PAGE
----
Re: [access-control] Access-Control-Allow-Origin: * and ascii-origin in IE8

On Jan 14, 2009, at 5:32 PM, Bil Corry wrote:

> Maciej Stachowiak wrote on 1/14/2009 6:14 PM:
>> Why does the CSRF defense header need to change on redirect?
> Because to the site on the far end, it would appear the request came  
> from somewhere it didn't, effectively hiding the real source of the  
> request.  This probably explains it better:
> -----
> When an honest site initiates a request to a dishonest site (for  
> example because the user followed a hyperlink), the dishonest site  
> can redirect the request back to the honest site. If the redirected  
> request carries the same Origin header as the original request, the  
> request will implicate the honest site as generating the request. To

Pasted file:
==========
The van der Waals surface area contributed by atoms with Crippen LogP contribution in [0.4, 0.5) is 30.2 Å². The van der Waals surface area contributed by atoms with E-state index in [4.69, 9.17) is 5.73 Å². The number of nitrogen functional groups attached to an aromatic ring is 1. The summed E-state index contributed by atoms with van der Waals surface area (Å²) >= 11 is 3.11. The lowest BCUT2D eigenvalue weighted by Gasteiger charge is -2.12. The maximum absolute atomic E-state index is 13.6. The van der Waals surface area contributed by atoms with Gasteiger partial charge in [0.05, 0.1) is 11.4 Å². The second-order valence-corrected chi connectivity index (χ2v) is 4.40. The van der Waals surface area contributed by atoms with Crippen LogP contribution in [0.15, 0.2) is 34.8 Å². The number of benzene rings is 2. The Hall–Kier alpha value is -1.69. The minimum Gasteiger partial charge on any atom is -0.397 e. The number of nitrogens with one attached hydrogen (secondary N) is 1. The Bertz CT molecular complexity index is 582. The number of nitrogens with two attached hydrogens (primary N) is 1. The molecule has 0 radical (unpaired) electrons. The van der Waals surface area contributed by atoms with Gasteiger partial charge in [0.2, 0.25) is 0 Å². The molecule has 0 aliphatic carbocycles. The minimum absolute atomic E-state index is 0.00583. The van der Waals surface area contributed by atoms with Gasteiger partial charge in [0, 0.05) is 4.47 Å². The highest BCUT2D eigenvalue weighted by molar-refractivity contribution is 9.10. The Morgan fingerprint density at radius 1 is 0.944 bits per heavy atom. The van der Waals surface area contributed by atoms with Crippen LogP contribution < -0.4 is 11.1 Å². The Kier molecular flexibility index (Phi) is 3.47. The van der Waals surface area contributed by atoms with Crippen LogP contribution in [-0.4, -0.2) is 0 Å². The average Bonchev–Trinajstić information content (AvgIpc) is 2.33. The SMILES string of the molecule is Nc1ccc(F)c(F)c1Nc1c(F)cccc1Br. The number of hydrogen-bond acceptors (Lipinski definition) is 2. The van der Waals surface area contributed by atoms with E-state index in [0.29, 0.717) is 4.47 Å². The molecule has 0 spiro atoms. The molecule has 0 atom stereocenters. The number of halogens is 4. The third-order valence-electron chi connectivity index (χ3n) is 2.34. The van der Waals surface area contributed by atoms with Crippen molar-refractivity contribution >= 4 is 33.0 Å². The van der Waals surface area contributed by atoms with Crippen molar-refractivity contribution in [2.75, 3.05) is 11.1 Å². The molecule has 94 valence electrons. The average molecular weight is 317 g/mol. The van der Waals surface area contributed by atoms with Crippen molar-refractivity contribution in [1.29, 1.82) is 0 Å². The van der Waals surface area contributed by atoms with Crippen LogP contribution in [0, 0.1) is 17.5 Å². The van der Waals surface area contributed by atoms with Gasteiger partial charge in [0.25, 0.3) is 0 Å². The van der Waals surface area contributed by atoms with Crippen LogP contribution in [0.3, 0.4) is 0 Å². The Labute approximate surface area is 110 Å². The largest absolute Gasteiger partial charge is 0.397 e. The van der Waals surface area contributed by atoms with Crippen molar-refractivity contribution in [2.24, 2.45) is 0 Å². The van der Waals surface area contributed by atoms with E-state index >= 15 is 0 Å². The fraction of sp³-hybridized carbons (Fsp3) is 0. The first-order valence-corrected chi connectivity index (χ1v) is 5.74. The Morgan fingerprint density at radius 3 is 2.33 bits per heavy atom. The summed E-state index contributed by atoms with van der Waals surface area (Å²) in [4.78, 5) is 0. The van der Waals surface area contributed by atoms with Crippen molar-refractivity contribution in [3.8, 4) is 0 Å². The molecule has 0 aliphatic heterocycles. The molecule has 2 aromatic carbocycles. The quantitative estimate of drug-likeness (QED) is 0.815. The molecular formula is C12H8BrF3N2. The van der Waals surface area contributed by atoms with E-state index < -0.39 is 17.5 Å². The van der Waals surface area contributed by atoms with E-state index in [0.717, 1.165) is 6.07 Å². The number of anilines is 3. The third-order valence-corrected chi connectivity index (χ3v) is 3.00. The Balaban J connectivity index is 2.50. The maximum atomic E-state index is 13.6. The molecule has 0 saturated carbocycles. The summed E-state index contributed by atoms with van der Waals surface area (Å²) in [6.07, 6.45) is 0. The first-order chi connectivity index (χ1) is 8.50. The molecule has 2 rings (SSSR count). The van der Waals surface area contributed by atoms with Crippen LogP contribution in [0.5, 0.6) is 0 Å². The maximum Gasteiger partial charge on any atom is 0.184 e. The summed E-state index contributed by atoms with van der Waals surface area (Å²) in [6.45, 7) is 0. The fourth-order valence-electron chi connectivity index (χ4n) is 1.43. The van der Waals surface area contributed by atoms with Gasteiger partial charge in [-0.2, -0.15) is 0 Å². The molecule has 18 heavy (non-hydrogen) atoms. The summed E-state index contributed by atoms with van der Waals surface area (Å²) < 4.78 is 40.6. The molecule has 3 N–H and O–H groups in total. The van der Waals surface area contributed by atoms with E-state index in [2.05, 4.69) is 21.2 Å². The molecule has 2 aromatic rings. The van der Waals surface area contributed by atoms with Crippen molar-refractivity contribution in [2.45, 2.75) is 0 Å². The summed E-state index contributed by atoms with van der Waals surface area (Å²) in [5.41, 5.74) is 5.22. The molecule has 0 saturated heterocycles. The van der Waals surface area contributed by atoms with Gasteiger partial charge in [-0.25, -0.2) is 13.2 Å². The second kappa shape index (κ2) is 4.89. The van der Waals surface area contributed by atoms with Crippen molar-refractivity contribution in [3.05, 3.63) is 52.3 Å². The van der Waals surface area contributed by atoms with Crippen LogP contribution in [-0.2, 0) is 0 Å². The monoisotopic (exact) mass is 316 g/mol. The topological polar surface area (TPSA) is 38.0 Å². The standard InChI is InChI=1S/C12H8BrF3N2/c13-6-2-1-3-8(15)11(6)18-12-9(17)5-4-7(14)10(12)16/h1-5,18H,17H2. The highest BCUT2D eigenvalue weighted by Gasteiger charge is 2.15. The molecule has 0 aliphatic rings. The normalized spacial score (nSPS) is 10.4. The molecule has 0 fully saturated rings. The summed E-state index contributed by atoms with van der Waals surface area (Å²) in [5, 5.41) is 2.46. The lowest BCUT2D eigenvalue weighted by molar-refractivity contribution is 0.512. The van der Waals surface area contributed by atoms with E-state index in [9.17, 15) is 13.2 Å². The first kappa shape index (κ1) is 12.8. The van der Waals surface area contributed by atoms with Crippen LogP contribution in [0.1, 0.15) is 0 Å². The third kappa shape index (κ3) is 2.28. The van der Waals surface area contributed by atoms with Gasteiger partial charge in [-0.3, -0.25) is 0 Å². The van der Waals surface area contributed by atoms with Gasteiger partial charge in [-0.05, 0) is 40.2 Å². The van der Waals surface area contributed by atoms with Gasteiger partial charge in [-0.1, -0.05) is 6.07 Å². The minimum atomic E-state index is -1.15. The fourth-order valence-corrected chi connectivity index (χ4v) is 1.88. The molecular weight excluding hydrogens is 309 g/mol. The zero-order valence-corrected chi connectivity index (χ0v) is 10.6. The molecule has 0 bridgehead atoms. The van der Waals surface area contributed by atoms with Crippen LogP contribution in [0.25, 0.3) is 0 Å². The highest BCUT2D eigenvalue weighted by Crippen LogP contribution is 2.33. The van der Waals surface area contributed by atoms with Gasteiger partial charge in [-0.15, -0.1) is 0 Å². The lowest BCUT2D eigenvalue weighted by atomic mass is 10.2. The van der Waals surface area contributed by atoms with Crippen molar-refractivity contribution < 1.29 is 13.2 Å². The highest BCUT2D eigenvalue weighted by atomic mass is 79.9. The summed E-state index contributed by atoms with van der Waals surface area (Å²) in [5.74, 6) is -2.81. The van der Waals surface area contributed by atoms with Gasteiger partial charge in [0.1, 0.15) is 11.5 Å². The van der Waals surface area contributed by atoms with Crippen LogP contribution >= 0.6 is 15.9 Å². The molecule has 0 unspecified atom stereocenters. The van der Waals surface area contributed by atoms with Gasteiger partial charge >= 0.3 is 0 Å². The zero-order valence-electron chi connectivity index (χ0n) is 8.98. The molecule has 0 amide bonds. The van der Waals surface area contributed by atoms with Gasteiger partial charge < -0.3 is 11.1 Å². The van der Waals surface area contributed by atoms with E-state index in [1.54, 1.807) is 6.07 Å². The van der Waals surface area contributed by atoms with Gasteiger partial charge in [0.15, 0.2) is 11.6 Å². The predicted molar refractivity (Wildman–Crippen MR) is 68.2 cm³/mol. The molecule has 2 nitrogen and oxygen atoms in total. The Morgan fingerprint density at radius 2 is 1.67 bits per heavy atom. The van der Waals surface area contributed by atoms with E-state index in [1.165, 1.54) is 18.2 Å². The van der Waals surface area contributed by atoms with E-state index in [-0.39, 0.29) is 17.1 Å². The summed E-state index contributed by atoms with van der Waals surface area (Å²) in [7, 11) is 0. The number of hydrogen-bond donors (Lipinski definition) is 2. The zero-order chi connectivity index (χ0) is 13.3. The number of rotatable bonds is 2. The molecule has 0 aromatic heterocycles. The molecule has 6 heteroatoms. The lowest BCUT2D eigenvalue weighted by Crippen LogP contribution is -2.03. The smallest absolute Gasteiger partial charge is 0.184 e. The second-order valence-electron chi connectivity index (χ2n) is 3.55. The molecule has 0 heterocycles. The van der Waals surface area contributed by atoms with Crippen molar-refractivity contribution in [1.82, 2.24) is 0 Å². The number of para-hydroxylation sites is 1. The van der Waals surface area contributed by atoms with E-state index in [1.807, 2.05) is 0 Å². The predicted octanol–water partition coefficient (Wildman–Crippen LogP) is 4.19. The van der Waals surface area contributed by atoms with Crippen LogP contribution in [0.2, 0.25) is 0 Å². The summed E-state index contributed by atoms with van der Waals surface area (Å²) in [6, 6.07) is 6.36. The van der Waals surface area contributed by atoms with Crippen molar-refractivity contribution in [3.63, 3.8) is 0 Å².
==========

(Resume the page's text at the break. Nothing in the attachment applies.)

> protect the honest site, the user agent replaces the Origin header  
> with null, so a conforming server will not modify state in response  
> to a redirect.
> -----

So one thing to keep in mind is that any POST-based form would not be  
vulnerable to this kind of attack unless the victim site actually  
submits a form to an untrusted site. There is no way for a GET request  
to be redirected to a POST, and it seems to me the practice of Site A  
submitting a form to untrusted site B is likely to be quite rare and  
easily avoidable.

Furthermore, HTML5 specifies that the XXX-Origin (or whatever it might  
get renamed to) header should not be sent for GET requests, the only  
kind of request where it would plausibly help anything.

Thus, the difference in behavior of the CSRF-prevention Origin does  
not do any good, and so we may as well use just one Origin header.


Received on Thursday, 15 January 2009 06:48:41 UTC